High-caffeine energy drinks not good for drivers

High-caffeine energy drinks not good for drivers

Louisiana drivers may drink an energy drink now and then to give themselves a boost of energy, but they should know that these drinks should not be relied upon every day. Although the FDA regulates the amount of caffeine that can be put in soft drinks, the makers of energy drinks can find ways to circumvent the law.

The effects of caffeine intoxication

One way is for makers to market their products as supplements, not soft drinks. While a 12-ounce soft drink may only carry around 71 milligrams of caffeine, a drink marketed as a supplement could have double that amount. Consumers of these drinks may then suffer from caffeine intoxication, which is characterized by irritability and a breaking down of inhibitions that leads to more risk-taking. Consumers may also slur their speech or have twitching muscles.

Soft drinks and driver fatigue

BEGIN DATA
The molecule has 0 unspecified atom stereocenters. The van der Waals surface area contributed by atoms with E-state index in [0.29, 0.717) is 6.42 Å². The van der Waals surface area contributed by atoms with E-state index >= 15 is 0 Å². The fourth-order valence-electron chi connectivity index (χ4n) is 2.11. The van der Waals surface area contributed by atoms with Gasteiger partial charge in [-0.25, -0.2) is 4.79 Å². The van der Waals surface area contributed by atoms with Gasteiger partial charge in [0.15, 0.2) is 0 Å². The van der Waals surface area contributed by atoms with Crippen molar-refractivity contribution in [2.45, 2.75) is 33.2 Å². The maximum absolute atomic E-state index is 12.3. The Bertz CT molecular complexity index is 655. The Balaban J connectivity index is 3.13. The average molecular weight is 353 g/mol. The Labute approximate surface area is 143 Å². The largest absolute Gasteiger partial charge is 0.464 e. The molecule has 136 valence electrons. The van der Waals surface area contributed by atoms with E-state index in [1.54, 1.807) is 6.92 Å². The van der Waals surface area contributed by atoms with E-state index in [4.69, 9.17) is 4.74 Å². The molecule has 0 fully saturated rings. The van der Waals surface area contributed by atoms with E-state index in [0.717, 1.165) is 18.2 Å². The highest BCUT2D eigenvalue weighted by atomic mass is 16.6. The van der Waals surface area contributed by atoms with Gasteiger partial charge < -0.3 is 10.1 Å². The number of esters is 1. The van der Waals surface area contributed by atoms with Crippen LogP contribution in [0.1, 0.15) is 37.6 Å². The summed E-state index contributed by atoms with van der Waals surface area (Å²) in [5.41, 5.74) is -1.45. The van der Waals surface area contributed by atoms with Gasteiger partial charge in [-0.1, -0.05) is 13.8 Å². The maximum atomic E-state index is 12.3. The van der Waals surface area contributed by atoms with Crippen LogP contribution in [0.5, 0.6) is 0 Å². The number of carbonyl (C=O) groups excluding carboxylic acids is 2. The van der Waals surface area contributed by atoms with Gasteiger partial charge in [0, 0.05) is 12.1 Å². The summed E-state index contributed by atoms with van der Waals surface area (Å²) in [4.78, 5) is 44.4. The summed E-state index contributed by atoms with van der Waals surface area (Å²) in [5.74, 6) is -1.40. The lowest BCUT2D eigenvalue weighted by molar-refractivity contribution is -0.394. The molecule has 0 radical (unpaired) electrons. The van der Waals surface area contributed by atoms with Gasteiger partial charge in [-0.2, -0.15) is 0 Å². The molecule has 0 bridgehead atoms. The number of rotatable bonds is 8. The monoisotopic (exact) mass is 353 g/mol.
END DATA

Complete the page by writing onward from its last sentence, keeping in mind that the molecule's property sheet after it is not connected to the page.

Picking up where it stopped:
It’s easy to see how irritability and risk-taking put drivers at risk for a crash. Another way that these energy drinks can betray drivers is by increasing the fatigue they feel after their energy boost. Many drivers describe it as a crashing effect where they realize their fatigue more clearly than ever. This drowsiness can lead to difficulty concentrating and making good decisions on the road. The bottom line is that drivers should not substitute energy drinks for sleep.

Legal help for car crash victims

Drowsy and inattentive driving are behind many auto accidents. If you were the victim of another’s negligence, you may be eligible for compensation for your medical bills, lost wages and pain and suffering. A lawyer, by evaluating your case, may determine a fair amount in damages and then work to negotiate on your behalf for that amount. If negotiations fail, you might consider litigation.

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